Chinook Wind.mp3
Buy: Losin' Lately Gambler (2009)

Check out the below video where Lund tells AUX TV about flying in from Calgary at 5:30 a.m. (Mountain Time) and barely getting to Hillside in time for the show.

Click the square thing on the left of the volume for full screen.

Andy White and his tiny 12-string.
I meant to head over to the Sun Stage to check out Reid Jamieson, Royal Wood and Alex Cuba, but I was starting to get sunburned and I really wanted to cool off with a beer. I headed over to the Lake Stage to get some shade and some suds. One of my favorite things about Hillside is when you discover someone who you had never heard of before, and you really like him/her. In this case, I discovered Andy White. His folk songs remind me a bit Paul Kelly meets Billy Bragg, only not as surly as Bragg. Although I feel like an idiot now as White has only been doing the singer/songwriter thing for over 25 years! White is originally from Belfast, Ireland, and now makes his home in Melbourne, Australia. He plays this tiny 12-string acoustic (right), which I asked him about later as this guitar is smaller than the girly guitar that I "play." He told me that he had it custom made in Australia, and for the purposes of touring, it sounds very similar to a full size 12-string. Plus, the smaller one is much easier to travel with, especially when you are traveling half way around the world. White played the following week in Toronto and I missed his set due to my crappy job, but I was sure glad that I stumbled upon him at Hillside.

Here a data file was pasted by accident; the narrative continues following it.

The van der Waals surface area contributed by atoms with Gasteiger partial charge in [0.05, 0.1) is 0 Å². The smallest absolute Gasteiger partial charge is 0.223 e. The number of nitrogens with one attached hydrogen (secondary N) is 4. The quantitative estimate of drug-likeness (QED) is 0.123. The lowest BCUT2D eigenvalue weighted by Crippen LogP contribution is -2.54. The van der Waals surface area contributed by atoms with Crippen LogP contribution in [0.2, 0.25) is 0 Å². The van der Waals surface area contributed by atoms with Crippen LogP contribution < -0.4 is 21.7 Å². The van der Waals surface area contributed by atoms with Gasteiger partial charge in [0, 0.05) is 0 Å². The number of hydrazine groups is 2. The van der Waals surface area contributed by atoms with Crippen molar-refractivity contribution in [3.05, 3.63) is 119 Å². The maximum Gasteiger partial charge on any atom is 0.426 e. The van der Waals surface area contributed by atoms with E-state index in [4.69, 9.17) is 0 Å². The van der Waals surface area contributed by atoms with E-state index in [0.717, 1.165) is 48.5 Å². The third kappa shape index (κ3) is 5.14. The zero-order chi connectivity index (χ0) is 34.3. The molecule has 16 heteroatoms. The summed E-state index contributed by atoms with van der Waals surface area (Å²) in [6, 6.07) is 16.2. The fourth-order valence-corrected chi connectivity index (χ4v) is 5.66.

Looking for James Joyce's Grave.mp3
Buy: Andywhite.Compilation (2000)

Nothing else on the schedule was looking interesting to me, and I wanted more beers, so I decided to chill out some more at the Lake Stage. The announcer introduced Shane Koyczan and the Short Story Long and said something about "spoken word." I mumbled, "Aw cripes." Needless to say I am not a huge spoken word fan, but heck, I stuck it out for Beardyman, I can handle this too. It took me a while to figure out why Koyczan looked familiar (I'm slow): he was the dude that did the "We Are More" poem at the opening ceremonies of the 2010 Winter Olympics. For this set, Koyazan spoke his poetry while a band backed him up with appropriate music to set the tone of the poem. Damned if he didn't have every person in the tent, including me, in the palm of his hand. Maybe it was the beer, or the fact that I am a giant suck, but I got choked up during one song! He made a terrific impression on me, and I would go see him again.

Next I headed over to the Sun stage to check out the workshop called "Don't Break My Freakin' Heart" hosted by Corb Lund. This country/folk workshop also included Andy White, The Good Lovelies, who I wrote about yesterday, and a youngster named Sam Doores and his band The Tumbleweeds. As you undoubtedly read yesterday, my favorite parts of Hillside are when they cram a bunch of musicians together and say, "go!"